Hewlett-Packard Enterprise is prepping the most powerful ARM-based supercomputer ever built for installation at Sandia National Laboratories later this year. The system, codenamed Astra, will be built around HPE’s Apollo 70, with 2,592 dual-socket nodes and a total of 145,152 cores.
But unlike most supercomputers today, including virtually the entire TOP500 list, Astra isn’t built around the x86 architecture. It shares that distinction with just 24 other systems on the existing TOP500, with the other 476 systems based on Intel or AMD hardware. Astra will pack 5,184 ARM CPUs — each a 28-core Thunder X2 CPU built by Cavium. Each CPU is clocked at 2GHz, for a total of 2.3 peak petaflops in theory, a rank which would put the new system roughly around #87 on the latest TOP500 list released in November 2017. By the time Astra is fully online new lists will have been published, which is probably why the press materials mention the more generic “Top 100” of the TOP500 rather than attempting to state where, exactly, the new system will rank.
Astra will be “hands down be the world’s largest ARM-based supercomputer ever built,” Mike Vildibill, VP of Advanced Technologies Group at HPE, told ZDNet. “The government views ARM as one of several microprocessors that are important for achieving exascale in the future.”
Keeping workloads local and moving data minimally are key goals in the push to build exascale-class computing hardware, given the tremendous energy cost of moving data from Point A to B. “We can see clearly that the amount of power required to move data inside the system is an order of magnitude greater than the amount of power needed to compute that data,” explained Vildibill.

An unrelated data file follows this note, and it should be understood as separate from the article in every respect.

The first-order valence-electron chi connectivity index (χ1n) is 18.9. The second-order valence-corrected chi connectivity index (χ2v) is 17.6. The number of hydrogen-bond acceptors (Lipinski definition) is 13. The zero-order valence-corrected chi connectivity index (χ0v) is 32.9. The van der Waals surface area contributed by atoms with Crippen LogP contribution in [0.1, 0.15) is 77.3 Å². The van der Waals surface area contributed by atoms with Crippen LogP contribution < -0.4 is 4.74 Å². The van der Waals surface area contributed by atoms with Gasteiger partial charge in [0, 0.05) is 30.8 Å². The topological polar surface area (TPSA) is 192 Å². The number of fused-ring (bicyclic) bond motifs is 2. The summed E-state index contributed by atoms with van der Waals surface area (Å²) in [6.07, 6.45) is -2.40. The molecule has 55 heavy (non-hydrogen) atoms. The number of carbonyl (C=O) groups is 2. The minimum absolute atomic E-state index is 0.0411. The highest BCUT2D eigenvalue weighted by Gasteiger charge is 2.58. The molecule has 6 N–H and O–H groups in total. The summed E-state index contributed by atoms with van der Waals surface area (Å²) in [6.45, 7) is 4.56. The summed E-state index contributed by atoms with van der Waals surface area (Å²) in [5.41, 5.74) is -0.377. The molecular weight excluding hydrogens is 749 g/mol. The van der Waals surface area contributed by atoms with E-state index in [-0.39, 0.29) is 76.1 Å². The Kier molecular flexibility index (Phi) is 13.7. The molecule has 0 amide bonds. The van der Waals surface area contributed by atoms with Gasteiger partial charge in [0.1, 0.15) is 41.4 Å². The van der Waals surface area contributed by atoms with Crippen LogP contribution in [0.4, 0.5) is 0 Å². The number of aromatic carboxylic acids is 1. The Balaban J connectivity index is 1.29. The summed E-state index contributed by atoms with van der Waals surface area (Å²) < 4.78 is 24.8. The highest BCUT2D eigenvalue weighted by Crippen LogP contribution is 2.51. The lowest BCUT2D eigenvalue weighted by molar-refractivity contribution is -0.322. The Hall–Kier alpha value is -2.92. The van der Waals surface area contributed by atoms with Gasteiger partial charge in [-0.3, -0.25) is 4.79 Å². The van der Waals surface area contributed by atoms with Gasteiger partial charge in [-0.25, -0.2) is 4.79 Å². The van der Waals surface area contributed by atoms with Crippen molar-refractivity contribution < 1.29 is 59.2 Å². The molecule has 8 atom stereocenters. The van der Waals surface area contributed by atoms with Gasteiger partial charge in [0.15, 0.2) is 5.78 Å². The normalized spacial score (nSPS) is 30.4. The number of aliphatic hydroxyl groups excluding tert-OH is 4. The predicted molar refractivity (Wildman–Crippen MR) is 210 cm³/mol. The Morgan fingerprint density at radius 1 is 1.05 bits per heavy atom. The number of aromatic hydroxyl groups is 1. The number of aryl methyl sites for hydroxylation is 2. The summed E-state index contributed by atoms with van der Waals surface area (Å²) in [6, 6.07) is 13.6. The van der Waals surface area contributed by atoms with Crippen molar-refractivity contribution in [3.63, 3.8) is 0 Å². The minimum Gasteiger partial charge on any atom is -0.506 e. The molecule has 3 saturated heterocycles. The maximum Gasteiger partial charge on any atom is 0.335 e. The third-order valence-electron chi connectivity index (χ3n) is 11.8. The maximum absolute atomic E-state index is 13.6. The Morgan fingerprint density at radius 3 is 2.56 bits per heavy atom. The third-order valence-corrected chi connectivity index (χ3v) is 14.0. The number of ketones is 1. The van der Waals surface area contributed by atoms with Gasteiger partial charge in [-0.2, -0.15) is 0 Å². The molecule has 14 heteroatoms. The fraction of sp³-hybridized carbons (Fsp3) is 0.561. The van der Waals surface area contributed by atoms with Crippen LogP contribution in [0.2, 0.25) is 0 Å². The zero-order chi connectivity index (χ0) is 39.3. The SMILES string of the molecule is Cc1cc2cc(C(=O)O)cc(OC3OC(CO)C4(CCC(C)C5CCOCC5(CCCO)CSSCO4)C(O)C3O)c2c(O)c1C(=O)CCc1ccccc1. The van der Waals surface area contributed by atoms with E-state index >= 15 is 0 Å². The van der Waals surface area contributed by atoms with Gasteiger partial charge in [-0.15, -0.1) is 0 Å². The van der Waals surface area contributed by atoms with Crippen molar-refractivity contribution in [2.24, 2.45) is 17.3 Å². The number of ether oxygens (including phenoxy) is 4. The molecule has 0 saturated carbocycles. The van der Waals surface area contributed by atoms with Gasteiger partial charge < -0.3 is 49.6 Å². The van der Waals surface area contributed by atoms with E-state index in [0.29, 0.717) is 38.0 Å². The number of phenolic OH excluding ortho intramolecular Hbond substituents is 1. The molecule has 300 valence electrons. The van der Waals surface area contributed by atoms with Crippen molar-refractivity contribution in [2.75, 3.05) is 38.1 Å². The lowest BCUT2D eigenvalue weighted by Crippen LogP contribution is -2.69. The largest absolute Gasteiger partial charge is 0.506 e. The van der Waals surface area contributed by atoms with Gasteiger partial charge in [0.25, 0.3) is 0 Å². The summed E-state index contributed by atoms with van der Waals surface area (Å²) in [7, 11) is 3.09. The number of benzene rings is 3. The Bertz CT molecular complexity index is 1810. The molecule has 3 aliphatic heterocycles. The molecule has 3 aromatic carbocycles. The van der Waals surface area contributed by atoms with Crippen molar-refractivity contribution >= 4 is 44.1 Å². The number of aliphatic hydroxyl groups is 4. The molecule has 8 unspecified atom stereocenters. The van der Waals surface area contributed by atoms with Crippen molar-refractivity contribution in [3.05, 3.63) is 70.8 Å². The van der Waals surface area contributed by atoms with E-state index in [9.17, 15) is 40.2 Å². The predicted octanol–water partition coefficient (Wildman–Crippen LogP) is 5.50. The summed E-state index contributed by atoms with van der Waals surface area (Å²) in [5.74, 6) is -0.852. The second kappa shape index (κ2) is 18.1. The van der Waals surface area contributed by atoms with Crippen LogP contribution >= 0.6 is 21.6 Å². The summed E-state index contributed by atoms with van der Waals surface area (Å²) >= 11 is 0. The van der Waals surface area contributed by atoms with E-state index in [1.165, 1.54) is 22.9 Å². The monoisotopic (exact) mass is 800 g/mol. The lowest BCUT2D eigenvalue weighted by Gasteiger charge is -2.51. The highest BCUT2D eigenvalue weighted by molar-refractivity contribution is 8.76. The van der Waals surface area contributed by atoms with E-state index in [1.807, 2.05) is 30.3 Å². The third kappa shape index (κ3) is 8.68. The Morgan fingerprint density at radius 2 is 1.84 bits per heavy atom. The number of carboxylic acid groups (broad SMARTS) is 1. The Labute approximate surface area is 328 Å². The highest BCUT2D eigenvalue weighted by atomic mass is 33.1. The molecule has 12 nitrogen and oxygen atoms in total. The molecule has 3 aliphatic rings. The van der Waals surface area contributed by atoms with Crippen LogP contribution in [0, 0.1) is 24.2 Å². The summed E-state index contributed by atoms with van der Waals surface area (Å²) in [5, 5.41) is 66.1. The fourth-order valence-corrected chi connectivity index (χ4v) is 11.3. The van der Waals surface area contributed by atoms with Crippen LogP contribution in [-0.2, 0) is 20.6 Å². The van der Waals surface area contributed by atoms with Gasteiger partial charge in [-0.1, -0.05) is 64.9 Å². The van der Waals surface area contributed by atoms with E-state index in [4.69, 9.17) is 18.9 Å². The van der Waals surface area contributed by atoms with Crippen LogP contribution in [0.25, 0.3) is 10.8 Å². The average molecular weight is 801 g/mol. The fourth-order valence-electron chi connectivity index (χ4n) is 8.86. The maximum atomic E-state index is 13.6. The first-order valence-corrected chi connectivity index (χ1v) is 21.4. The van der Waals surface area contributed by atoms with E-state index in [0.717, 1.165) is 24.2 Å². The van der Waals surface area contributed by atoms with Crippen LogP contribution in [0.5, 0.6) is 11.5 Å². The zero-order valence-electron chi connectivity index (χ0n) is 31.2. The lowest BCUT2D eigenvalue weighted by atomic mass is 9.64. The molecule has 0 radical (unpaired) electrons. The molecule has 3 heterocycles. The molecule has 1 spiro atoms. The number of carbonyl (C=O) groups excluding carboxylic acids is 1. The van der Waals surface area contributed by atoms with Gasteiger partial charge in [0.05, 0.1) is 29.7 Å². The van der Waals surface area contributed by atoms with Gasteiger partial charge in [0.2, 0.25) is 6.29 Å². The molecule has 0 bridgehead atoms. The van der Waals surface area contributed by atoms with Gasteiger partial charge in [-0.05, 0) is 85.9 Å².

In recent years, the US government has doled out $258M towards exascale computing in grants to a number of companies, including AMD, Intel, HPE, Cray, IBM, and Nvidia. Overall power consumption will be 1.2MW, an amount the TOP500 press release characterizes as “respectable energy efficiency.” The system will be backed up by 350TB of storage and is intended to search for new methods of managing America’s aging nuclear arsenal. The installation is also a kind of test run for ARM hardware in these kinds of situations overall, and to examine its performance characteristics in scenarios that ARM hasn’t historically been used to test.
Sandia’s calculations are reportedly bandwidth-limited, and some of Cavium’s Thunder X2 CPUs have up to eight DDR4 memory controllers, capable of providing up to 170GB/s of bandwidth per socket. HP is making this push as part of its overall Memory Driven Computing architecture approach, in which the company is emphasizing the amount of memory channels and total connected RAM it can offer with its servers. In this case, you don’t technically need to go with ARM to maximize per-socket memory bandwidth — AMD also uses up to eight channels in its Epyc line of CPUs — but the move to deploy a test ARM system is also important for validating that ARM hardware and servers are up to the challenge of serving in this environment.
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